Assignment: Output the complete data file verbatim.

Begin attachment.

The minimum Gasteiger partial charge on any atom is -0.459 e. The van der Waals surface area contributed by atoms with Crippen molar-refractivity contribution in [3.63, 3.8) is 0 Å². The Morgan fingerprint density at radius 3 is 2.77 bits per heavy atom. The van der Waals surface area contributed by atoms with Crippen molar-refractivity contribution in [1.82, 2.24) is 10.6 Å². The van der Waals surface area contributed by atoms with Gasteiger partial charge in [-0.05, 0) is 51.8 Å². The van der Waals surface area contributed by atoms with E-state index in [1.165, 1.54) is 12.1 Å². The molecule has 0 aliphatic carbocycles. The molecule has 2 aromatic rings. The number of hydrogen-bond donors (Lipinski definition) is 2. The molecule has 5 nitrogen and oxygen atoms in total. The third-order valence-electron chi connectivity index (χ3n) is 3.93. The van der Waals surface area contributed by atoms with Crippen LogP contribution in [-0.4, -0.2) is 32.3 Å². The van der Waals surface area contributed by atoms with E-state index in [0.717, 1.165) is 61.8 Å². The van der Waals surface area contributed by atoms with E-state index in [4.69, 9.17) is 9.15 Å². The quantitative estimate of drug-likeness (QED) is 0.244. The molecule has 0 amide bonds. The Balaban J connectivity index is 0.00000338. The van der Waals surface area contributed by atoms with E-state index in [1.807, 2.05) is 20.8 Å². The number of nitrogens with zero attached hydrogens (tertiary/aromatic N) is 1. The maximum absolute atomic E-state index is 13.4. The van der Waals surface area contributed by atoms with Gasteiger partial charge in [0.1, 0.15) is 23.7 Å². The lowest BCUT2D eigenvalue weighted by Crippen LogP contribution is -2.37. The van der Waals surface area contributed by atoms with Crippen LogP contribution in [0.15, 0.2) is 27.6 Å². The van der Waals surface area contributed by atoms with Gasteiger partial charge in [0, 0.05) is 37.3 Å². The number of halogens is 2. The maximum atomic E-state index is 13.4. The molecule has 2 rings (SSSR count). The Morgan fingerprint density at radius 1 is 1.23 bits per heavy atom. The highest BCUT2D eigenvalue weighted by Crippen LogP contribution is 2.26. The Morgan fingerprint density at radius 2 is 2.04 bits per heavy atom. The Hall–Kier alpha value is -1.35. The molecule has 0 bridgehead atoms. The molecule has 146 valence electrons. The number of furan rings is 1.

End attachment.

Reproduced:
The minimum Gasteiger partial charge on any atom is -0.459 e. The van der Waals surface area contributed by atoms with Crippen molar-refractivity contribution in [3.63, 3.8) is 0 Å². The Morgan fingerprint density at radius 3 is 2.77 bits per heavy atom. The van der Waals surface area contributed by atoms with Crippen molar-refractivity contribution in [1.82, 2.24) is 10.6 Å². The van der Waals surface area contributed by atoms with Gasteiger partial charge in [-0.05, 0) is 51.8 Å². The van der Waals surface area contributed by atoms with E-state index in [1.165, 1.54) is 12.1 Å². The molecule has 0 aliphatic carbocycles. The molecule has 2 aromatic rings. The number of hydrogen-bond donors (Lipinski definition) is 2. The molecule has 5 nitrogen and oxygen atoms in total. The third-order valence-electron chi connectivity index (χ3n) is 3.93. The van der Waals surface area contributed by atoms with Crippen LogP contribution in [-0.4, -0.2) is 32.3 Å². The van der Waals surface area contributed by atoms with E-state index in [0.717, 1.165) is 61.8 Å². The van der Waals surface area contributed by atoms with E-state index in [4.69, 9.17) is 9.15 Å². The quantitative estimate of drug-likeness (QED) is 0.244. The molecule has 0 amide bonds. The Balaban J connectivity index is 0.00000338. The van der Waals surface area contributed by atoms with E-state index in [1.807, 2.05) is 20.8 Å². The number of nitrogens with zero attached hydrogens (tertiary/aromatic N) is 1. The maximum absolute atomic E-state index is 13.4. The van der Waals surface area contributed by atoms with Gasteiger partial charge in [0.1, 0.15) is 23.7 Å². The lowest BCUT2D eigenvalue weighted by Crippen LogP contribution is -2.37. The van der Waals surface area contributed by atoms with Crippen LogP contribution in [0.15, 0.2) is 27.6 Å². The van der Waals surface area contributed by atoms with Gasteiger partial charge in [0, 0.05) is 37.3 Å². The number of halogens is 2. The maximum atomic E-state index is 13.4. The molecule has 2 rings (SSSR count). The Morgan fingerprint density at radius 1 is 1.23 bits per heavy atom. The highest BCUT2D eigenvalue weighted by Crippen LogP contribution is 2.26. The Morgan fingerprint density at radius 2 is 2.04 bits per heavy atom. The Hall–Kier alpha value is -1.35. The molecule has 0 bridgehead atoms. The molecule has 146 valence electrons. The number of furan rings is 1.